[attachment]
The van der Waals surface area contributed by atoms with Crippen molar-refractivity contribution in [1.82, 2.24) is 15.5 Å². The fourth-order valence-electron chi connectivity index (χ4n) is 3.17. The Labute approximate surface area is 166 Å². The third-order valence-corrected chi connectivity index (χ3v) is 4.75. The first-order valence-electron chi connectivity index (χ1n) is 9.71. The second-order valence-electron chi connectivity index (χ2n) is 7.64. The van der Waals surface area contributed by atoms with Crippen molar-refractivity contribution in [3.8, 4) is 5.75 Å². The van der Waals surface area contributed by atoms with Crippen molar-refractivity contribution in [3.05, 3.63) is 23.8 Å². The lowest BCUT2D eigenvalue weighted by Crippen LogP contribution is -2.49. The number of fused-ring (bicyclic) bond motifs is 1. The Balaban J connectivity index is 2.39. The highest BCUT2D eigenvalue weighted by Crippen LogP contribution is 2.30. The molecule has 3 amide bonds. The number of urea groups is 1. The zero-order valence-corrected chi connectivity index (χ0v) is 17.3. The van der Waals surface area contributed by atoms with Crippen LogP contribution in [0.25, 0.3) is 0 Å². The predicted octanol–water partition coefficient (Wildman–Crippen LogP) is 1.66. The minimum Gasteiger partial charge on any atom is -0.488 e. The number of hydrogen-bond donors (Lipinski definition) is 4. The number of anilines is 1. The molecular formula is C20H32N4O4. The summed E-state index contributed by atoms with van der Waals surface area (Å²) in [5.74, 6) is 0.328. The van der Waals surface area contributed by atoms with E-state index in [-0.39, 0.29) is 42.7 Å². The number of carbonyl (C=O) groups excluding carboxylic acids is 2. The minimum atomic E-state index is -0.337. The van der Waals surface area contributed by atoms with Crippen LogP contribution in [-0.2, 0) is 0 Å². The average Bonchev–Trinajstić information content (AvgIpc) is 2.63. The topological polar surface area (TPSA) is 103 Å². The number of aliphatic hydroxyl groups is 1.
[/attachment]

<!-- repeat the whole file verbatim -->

The van der Waals surface area contributed by atoms with Crippen molar-refractivity contribution in [1.82, 2.24) is 15.5 Å². The fourth-order valence-electron chi connectivity index (χ4n) is 3.17. The Labute approximate surface area is 166 Å². The third-order valence-corrected chi connectivity index (χ3v) is 4.75. The first-order valence-electron chi connectivity index (χ1n) is 9.71. The second-order valence-electron chi connectivity index (χ2n) is 7.64. The van der Waals surface area contributed by atoms with Crippen molar-refractivity contribution in [3.8, 4) is 5.75 Å². The van der Waals surface area contributed by atoms with Crippen molar-refractivity contribution in [3.05, 3.63) is 23.8 Å². The lowest BCUT2D eigenvalue weighted by Crippen LogP contribution is -2.49. The number of fused-ring (bicyclic) bond motifs is 1. The Balaban J connectivity index is 2.39. The highest BCUT2D eigenvalue weighted by Crippen LogP contribution is 2.30. The molecule has 3 amide bonds. The number of urea groups is 1. The zero-order valence-corrected chi connectivity index (χ0v) is 17.3. The van der Waals surface area contributed by atoms with Crippen LogP contribution in [0.25, 0.3) is 0 Å². The predicted octanol–water partition coefficient (Wildman–Crippen LogP) is 1.66. The minimum Gasteiger partial charge on any atom is -0.488 e. The number of hydrogen-bond donors (Lipinski definition) is 4. The number of anilines is 1. The molecular formula is C20H32N4O4. The summed E-state index contributed by atoms with van der Waals surface area (Å²) in [5.74, 6) is 0.328. The van der Waals surface area contributed by atoms with E-state index in [-0.39, 0.29) is 42.7 Å². The number of carbonyl (C=O) groups excluding carboxylic acids is 2. The minimum atomic E-state index is -0.337. The van der Waals surface area contributed by atoms with Crippen LogP contribution in [-0.2, 0) is 0 Å². The average Bonchev–Trinajstić information content (AvgIpc) is 2.63. The topological polar surface area (TPSA) is 103 Å². The number of aliphatic hydroxyl groups is 1.